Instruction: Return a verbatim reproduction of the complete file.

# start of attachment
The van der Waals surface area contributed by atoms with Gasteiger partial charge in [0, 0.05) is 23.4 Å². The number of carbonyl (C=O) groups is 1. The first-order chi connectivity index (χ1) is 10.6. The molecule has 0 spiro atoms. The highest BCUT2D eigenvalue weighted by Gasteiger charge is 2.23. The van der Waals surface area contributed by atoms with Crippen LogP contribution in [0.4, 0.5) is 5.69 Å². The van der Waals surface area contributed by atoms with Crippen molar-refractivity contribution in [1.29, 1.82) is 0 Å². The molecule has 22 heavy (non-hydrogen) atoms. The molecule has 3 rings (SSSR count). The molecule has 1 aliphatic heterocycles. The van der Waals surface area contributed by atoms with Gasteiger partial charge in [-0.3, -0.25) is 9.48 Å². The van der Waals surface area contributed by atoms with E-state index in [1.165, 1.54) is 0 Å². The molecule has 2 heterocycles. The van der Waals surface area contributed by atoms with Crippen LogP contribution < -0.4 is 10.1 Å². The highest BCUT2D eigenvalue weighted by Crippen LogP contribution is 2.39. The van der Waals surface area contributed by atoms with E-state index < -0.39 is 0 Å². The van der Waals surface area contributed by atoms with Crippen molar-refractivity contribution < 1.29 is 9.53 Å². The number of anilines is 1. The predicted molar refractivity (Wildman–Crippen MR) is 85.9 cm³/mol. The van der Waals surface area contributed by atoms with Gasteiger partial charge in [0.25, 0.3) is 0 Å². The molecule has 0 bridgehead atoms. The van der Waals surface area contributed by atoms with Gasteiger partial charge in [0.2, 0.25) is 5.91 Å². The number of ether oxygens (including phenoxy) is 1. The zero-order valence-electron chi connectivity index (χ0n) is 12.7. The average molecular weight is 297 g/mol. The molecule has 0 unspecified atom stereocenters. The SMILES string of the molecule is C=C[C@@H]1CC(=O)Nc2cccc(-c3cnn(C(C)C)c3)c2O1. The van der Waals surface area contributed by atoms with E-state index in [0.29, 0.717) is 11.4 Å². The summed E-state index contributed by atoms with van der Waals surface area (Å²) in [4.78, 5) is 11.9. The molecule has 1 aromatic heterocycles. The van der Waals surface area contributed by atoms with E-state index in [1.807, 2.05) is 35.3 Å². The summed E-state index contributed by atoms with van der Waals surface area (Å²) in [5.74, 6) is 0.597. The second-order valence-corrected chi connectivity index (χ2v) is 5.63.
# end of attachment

The van der Waals surface area contributed by atoms with Gasteiger partial charge in [0, 0.05) is 23.4 Å². The number of carbonyl (C=O) groups is 1. The first-order chi connectivity index (χ1) is 10.6. The molecule has 0 spiro atoms. The highest BCUT2D eigenvalue weighted by Gasteiger charge is 2.23. The van der Waals surface area contributed by atoms with Crippen LogP contribution in [0.4, 0.5) is 5.69 Å². The van der Waals surface area contributed by atoms with Crippen molar-refractivity contribution in [1.29, 1.82) is 0 Å². The molecule has 22 heavy (non-hydrogen) atoms. The molecule has 3 rings (SSSR count). The molecule has 1 aliphatic heterocycles. The van der Waals surface area contributed by atoms with Gasteiger partial charge in [-0.3, -0.25) is 9.48 Å². The van der Waals surface area contributed by atoms with E-state index in [1.165, 1.54) is 0 Å². The molecule has 2 heterocycles. The van der Waals surface area contributed by atoms with Crippen LogP contribution < -0.4 is 10.1 Å². The highest BCUT2D eigenvalue weighted by Crippen LogP contribution is 2.39. The van der Waals surface area contributed by atoms with E-state index < -0.39 is 0 Å². The van der Waals surface area contributed by atoms with Crippen molar-refractivity contribution < 1.29 is 9.53 Å². The number of anilines is 1. The predicted molar refractivity (Wildman–Crippen MR) is 85.9 cm³/mol. The van der Waals surface area contributed by atoms with Gasteiger partial charge in [0.25, 0.3) is 0 Å². The molecule has 0 bridgehead atoms. The van der Waals surface area contributed by atoms with Gasteiger partial charge in [0.2, 0.25) is 5.91 Å². The number of ether oxygens (including phenoxy) is 1. The zero-order valence-electron chi connectivity index (χ0n) is 12.7. The average molecular weight is 297 g/mol. The molecule has 0 unspecified atom stereocenters. The SMILES string of the molecule is C=C[C@@H]1CC(=O)Nc2cccc(-c3cnn(C(C)C)c3)c2O1. The van der Waals surface area contributed by atoms with E-state index in [0.29, 0.717) is 11.4 Å². The summed E-state index contributed by atoms with van der Waals surface area (Å²) in [4.78, 5) is 11.9. The molecule has 1 aromatic heterocycles. The van der Waals surface area contributed by atoms with E-state index in [1.807, 2.05) is 35.3 Å². The summed E-state index contributed by atoms with van der Waals surface area (Å²) in [5.74, 6) is 0.597. The second-order valence-corrected chi connectivity index (χ2v) is 5.63.